Other groups have conducted cadaveric anatomy studies without performing transtubular procedures in order to locate safe zones or docking points. Benglis et al described a ventral migration of the lumbosacral plexus on the lumbar disc spaces from L2 to L5, indicating that the tubular docking point should be placed more anteriorly at more caudal levels. 5 Similar results were described by Moro et al and Uribe et al, who subdivided each vertebral segment into four quarters (zone I to zone IV) from the anterior to the posterior border of the vertebral body. 4, 8 Although describing the relationship of the plexus nerves to the lateral vertebral body surface helps in determining ideal docking points, it oversimplifies the complex plexus anatomy, as the nerves run in both anteroposterior and mediolateral directions. As shown in the study by Grunert et al, injuries can occur throughout the entire trajectory of the lateral approach. Over 50% of the nerve injuries occurred either at the lateral aspect of the psoas major muscle, in the retroperitoneal space, within the outer abdominal muscles, or in the subcutaneous tissue of the abdominal wall, predominantly affecting the subcostal, ilioinguinal, iliohypogastric, and lateral femoral cutaneous nerves. 6 Dakwar et al described the anatomical course of the plexus nerves lateral to the psoas major muscle in great detail. 9 However, the surgically relevant question—for each lumbar level, at what anatomical location can these nerves be encountered and injured—has not been addressed.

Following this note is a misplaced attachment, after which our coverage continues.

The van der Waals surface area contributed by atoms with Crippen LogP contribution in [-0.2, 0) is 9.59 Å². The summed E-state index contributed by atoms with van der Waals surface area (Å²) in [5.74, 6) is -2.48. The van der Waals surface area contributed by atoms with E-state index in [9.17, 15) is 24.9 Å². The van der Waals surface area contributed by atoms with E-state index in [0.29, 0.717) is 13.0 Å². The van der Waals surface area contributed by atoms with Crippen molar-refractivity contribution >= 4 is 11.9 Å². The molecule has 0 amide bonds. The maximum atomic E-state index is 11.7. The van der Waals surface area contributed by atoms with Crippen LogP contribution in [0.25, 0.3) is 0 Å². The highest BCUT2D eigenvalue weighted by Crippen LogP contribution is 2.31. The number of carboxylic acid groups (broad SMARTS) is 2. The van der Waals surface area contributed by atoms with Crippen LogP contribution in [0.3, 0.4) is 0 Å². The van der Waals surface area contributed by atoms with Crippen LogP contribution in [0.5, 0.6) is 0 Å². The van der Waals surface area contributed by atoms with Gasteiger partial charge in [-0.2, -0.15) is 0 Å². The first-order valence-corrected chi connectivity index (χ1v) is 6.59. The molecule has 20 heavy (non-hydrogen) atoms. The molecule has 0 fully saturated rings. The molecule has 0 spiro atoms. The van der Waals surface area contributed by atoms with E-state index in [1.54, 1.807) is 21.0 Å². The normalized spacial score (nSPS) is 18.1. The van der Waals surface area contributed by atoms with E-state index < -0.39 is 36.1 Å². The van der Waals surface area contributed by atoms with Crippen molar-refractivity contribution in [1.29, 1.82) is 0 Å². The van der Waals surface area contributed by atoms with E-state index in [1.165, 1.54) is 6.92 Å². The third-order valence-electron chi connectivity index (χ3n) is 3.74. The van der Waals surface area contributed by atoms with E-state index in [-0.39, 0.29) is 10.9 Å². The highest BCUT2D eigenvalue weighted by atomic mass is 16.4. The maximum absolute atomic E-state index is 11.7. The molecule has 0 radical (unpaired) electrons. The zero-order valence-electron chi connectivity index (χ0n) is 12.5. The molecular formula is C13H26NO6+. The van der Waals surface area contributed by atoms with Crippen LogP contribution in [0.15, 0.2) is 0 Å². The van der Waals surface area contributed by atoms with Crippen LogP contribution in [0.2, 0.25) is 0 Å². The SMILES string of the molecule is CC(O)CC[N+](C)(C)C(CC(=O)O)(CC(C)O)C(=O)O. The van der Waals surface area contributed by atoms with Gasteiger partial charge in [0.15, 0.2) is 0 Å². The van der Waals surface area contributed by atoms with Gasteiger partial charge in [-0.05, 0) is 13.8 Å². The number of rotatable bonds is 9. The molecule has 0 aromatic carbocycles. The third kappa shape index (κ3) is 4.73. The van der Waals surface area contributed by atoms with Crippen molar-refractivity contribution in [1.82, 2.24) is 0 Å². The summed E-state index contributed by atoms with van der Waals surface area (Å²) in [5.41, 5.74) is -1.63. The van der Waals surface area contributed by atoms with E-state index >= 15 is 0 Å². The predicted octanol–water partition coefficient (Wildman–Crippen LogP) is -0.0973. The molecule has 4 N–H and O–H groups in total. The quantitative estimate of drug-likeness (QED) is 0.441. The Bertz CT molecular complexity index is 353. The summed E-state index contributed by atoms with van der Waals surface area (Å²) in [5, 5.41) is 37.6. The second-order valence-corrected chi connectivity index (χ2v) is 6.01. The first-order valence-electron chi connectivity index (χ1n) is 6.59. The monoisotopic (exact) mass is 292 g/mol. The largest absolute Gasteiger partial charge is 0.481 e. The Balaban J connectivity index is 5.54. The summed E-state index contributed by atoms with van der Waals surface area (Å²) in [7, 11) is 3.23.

To clarify where those nerves can be encountered, Grunert et al subdivided their approach into four mediolateral anatomical zones superficial to deep and medial to lateral: zone I, the psoas major muscle; zone II, the retroperitoneal fat tissue; zone III, the outer abdominal muscles; zone IV, the subcutaneous tissue of the outer abdominal wall. 6 Based on their findings, the following section outlines the course of the plexus nerves within these anatomical zones, identifies locations at which nerve injuries typically occurred, and suggests how to avoid these injuries in clinical practice.
14.2.1 Subcostal Nerve
The subcostal nerve emerges from the T12 nerve root and runs along the inferior border of the 12th rib before it pierces through the outer abdominal muscles. At L1/L2, it is only encountered within the outer abdominal muscles (zone III) and the subcutaneous tissue (zone IV). This nerve was injured in zone III and zone IV. 6
Careful blunt dissection through the subcutaneous and muscle tissues, without excessive monopolar coagulation, could avoid such injuries. The fasciae of the abdominal muscles should be opened bluntly in the direction of their muscle fibers.
14.2.2 Ilioinguinal and Iliohypogastric Nerves
Emerging from the T12/L1 nerve root, the iliohypogastric and ilioinguinal nerves run posterior to or within the psoas major muscle (zone I). Leaving the psoas major, both nerves continue their oblique descent on the anterior surface of the quadratus lumborum, along the posterior abdominal wall (zone II). As it reaches the outer abdominal muscles (zone III), small branches pierce the surrounding abdominal muscles until they reach the subcutaneous tissue (zone IV). At L1/L2 level, these nerves can potentially be injured in all anatomical zones. 6